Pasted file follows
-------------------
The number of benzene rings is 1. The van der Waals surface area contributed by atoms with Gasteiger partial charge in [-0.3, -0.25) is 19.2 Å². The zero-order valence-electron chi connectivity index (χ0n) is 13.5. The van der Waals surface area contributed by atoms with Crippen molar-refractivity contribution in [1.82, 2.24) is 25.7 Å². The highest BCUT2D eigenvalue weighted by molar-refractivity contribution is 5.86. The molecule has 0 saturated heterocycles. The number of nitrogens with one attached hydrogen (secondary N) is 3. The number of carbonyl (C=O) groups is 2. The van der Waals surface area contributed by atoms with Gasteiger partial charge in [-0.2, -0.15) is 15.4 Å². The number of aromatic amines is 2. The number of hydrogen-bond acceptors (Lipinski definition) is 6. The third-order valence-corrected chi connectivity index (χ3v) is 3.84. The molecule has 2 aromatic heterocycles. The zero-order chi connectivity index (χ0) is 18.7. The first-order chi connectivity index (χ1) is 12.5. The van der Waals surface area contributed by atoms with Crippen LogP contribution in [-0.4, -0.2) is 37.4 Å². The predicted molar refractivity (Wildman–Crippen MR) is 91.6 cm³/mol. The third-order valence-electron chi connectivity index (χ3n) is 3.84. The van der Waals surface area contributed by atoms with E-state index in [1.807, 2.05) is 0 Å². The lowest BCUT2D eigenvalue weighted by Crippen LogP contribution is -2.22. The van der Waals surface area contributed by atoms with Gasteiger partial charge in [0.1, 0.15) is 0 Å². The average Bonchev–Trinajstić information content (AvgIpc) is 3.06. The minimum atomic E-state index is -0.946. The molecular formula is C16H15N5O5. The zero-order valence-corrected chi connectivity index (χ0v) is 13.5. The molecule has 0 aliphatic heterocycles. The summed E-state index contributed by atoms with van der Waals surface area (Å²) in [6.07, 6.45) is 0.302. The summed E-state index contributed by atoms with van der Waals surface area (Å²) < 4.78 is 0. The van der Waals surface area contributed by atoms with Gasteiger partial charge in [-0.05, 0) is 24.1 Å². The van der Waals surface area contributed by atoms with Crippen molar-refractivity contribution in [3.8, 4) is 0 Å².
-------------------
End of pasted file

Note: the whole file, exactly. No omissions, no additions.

The number of benzene rings is 1. The van der Waals surface area contributed by atoms with Gasteiger partial charge in [-0.3, -0.25) is 19.2 Å². The zero-order valence-electron chi connectivity index (χ0n) is 13.5. The van der Waals surface area contributed by atoms with Crippen molar-refractivity contribution in [1.82, 2.24) is 25.7 Å². The highest BCUT2D eigenvalue weighted by molar-refractivity contribution is 5.86. The molecule has 0 saturated heterocycles. The number of nitrogens with one attached hydrogen (secondary N) is 3. The number of carbonyl (C=O) groups is 2. The van der Waals surface area contributed by atoms with Gasteiger partial charge in [-0.2, -0.15) is 15.4 Å². The number of aromatic amines is 2. The number of hydrogen-bond acceptors (Lipinski definition) is 6. The third-order valence-corrected chi connectivity index (χ3v) is 3.84. The molecule has 2 aromatic heterocycles. The zero-order chi connectivity index (χ0) is 18.7. The first-order chi connectivity index (χ1) is 12.5. The van der Waals surface area contributed by atoms with Crippen LogP contribution in [-0.4, -0.2) is 37.4 Å². The predicted molar refractivity (Wildman–Crippen MR) is 91.6 cm³/mol. The third-order valence-electron chi connectivity index (χ3n) is 3.84. The van der Waals surface area contributed by atoms with E-state index in [1.807, 2.05) is 0 Å². The lowest BCUT2D eigenvalue weighted by Crippen LogP contribution is -2.22. The van der Waals surface area contributed by atoms with Gasteiger partial charge in [0.1, 0.15) is 0 Å². The average Bonchev–Trinajstić information content (AvgIpc) is 3.06. The minimum atomic E-state index is -0.946. The molecular formula is C16H15N5O5. The zero-order valence-corrected chi connectivity index (χ0v) is 13.5. The molecule has 0 aliphatic heterocycles. The summed E-state index contributed by atoms with van der Waals surface area (Å²) in [6.07, 6.45) is 0.302. The summed E-state index contributed by atoms with van der Waals surface area (Å²) < 4.78 is 0. The van der Waals surface area contributed by atoms with Gasteiger partial charge in [-0.05, 0) is 24.1 Å². The van der Waals surface area contributed by atoms with Crippen molar-refractivity contribution in [3.8, 4) is 0 Å².